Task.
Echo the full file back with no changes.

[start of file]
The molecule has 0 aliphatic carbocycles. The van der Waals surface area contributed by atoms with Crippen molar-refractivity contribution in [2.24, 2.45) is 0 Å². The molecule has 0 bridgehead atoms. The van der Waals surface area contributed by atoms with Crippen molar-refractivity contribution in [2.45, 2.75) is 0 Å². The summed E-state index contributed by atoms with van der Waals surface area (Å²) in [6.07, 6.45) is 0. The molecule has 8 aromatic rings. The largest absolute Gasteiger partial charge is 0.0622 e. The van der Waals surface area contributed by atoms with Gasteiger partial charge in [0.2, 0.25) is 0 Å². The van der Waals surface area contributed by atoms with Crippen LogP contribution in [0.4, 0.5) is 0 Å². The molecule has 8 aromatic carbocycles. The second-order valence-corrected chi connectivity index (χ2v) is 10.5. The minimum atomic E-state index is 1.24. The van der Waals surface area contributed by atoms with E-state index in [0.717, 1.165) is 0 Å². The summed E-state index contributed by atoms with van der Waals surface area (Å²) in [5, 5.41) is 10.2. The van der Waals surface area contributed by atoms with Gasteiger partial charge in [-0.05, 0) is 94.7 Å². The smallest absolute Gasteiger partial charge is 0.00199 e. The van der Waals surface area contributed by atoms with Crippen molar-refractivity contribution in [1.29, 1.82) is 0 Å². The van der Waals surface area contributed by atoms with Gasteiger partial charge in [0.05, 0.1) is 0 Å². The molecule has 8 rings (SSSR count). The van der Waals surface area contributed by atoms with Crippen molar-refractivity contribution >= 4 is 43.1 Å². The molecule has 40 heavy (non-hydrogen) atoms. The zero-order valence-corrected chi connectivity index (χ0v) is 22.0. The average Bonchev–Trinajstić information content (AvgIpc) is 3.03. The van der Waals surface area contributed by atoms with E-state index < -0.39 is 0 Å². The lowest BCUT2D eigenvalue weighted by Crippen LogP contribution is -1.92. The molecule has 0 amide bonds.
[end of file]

The molecule has 0 aliphatic carbocycles. The van der Waals surface area contributed by atoms with Crippen molar-refractivity contribution in [2.24, 2.45) is 0 Å². The molecule has 0 bridgehead atoms. The van der Waals surface area contributed by atoms with Crippen molar-refractivity contribution in [2.45, 2.75) is 0 Å². The summed E-state index contributed by atoms with van der Waals surface area (Å²) in [6.07, 6.45) is 0. The molecule has 8 aromatic rings. The largest absolute Gasteiger partial charge is 0.0622 e. The van der Waals surface area contributed by atoms with Gasteiger partial charge in [0.2, 0.25) is 0 Å². The van der Waals surface area contributed by atoms with Crippen LogP contribution in [0.4, 0.5) is 0 Å². The molecule has 8 aromatic carbocycles. The second-order valence-corrected chi connectivity index (χ2v) is 10.5. The minimum atomic E-state index is 1.24. The van der Waals surface area contributed by atoms with E-state index in [0.717, 1.165) is 0 Å². The summed E-state index contributed by atoms with van der Waals surface area (Å²) in [5, 5.41) is 10.2. The van der Waals surface area contributed by atoms with Gasteiger partial charge in [-0.05, 0) is 94.7 Å². The smallest absolute Gasteiger partial charge is 0.00199 e. The van der Waals surface area contributed by atoms with Crippen molar-refractivity contribution in [1.29, 1.82) is 0 Å². The van der Waals surface area contributed by atoms with Gasteiger partial charge in [0.05, 0.1) is 0 Å². The molecule has 8 rings (SSSR count). The van der Waals surface area contributed by atoms with Crippen molar-refractivity contribution >= 4 is 43.1 Å². The molecule has 40 heavy (non-hydrogen) atoms. The zero-order valence-corrected chi connectivity index (χ0v) is 22.0. The average Bonchev–Trinajstić information content (AvgIpc) is 3.03. The van der Waals surface area contributed by atoms with E-state index < -0.39 is 0 Å². The lowest BCUT2D eigenvalue weighted by Crippen LogP contribution is -1.92. The molecule has 0 amide bonds.